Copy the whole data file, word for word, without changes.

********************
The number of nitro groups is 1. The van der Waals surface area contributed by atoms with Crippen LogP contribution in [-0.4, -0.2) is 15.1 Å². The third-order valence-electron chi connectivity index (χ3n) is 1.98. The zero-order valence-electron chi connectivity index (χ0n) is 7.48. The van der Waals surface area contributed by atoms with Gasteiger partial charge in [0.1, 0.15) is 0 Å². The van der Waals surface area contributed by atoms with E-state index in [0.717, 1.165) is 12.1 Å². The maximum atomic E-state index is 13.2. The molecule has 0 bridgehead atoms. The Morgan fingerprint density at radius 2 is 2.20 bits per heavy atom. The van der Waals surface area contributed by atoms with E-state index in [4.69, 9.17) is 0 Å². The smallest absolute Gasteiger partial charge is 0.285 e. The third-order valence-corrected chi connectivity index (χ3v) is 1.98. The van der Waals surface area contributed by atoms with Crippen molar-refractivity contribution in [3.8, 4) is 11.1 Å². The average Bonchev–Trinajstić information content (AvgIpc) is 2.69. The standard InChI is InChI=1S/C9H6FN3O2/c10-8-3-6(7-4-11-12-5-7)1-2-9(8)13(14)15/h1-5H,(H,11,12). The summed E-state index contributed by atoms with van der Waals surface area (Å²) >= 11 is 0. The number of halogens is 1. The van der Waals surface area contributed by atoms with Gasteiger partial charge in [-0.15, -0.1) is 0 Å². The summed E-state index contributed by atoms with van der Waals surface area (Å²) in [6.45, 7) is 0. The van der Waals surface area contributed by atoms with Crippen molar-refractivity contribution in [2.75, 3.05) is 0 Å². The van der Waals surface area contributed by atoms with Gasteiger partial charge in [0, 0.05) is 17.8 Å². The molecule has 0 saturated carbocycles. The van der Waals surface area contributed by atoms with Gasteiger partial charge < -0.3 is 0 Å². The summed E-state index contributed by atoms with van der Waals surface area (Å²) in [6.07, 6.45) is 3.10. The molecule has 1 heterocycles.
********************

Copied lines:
The number of nitro groups is 1. The van der Waals surface area contributed by atoms with Crippen LogP contribution in [-0.4, -0.2) is 15.1 Å². The third-order valence-electron chi connectivity index (χ3n) is 1.98. The zero-order valence-electron chi connectivity index (χ0n) is 7.48. The van der Waals surface area contributed by atoms with Gasteiger partial charge in [0.1, 0.15) is 0 Å². The van der Waals surface area contributed by atoms with E-state index in [0.717, 1.165) is 12.1 Å². The maximum atomic E-state index is 13.2. The molecule has 0 bridgehead atoms. The Morgan fingerprint density at radius 2 is 2.20 bits per heavy atom. The van der Waals surface area contributed by atoms with E-state index in [4.69, 9.17) is 0 Å². The smallest absolute Gasteiger partial charge is 0.285 e. The third-order valence-corrected chi connectivity index (χ3v) is 1.98. The van der Waals surface area contributed by atoms with Crippen molar-refractivity contribution in [3.8, 4) is 11.1 Å². The average Bonchev–Trinajstić information content (AvgIpc) is 2.69. The standard InChI is InChI=1S/C9H6FN3O2/c10-8-3-6(7-4-11-12-5-7)1-2-9(8)13(14)15/h1-5H,(H,11,12). The summed E-state index contributed by atoms with van der Waals surface area (Å²) >= 11 is 0. The number of halogens is 1. The van der Waals surface area contributed by atoms with Gasteiger partial charge in [-0.15, -0.1) is 0 Å². The summed E-state index contributed by atoms with van der Waals surface area (Å²) in [6.45, 7) is 0. The van der Waals surface area contributed by atoms with Crippen molar-refractivity contribution in [2.75, 3.05) is 0 Å². The van der Waals surface area contributed by atoms with Gasteiger partial charge in [0, 0.05) is 17.8 Å². The molecule has 0 saturated carbocycles. The van der Waals surface area contributed by atoms with Gasteiger partial charge < -0.3 is 0 Å². The summed E-state index contributed by atoms with van der Waals surface area (Å²) in [6.07, 6.45) is 3.10. The molecule has 1 heterocycles.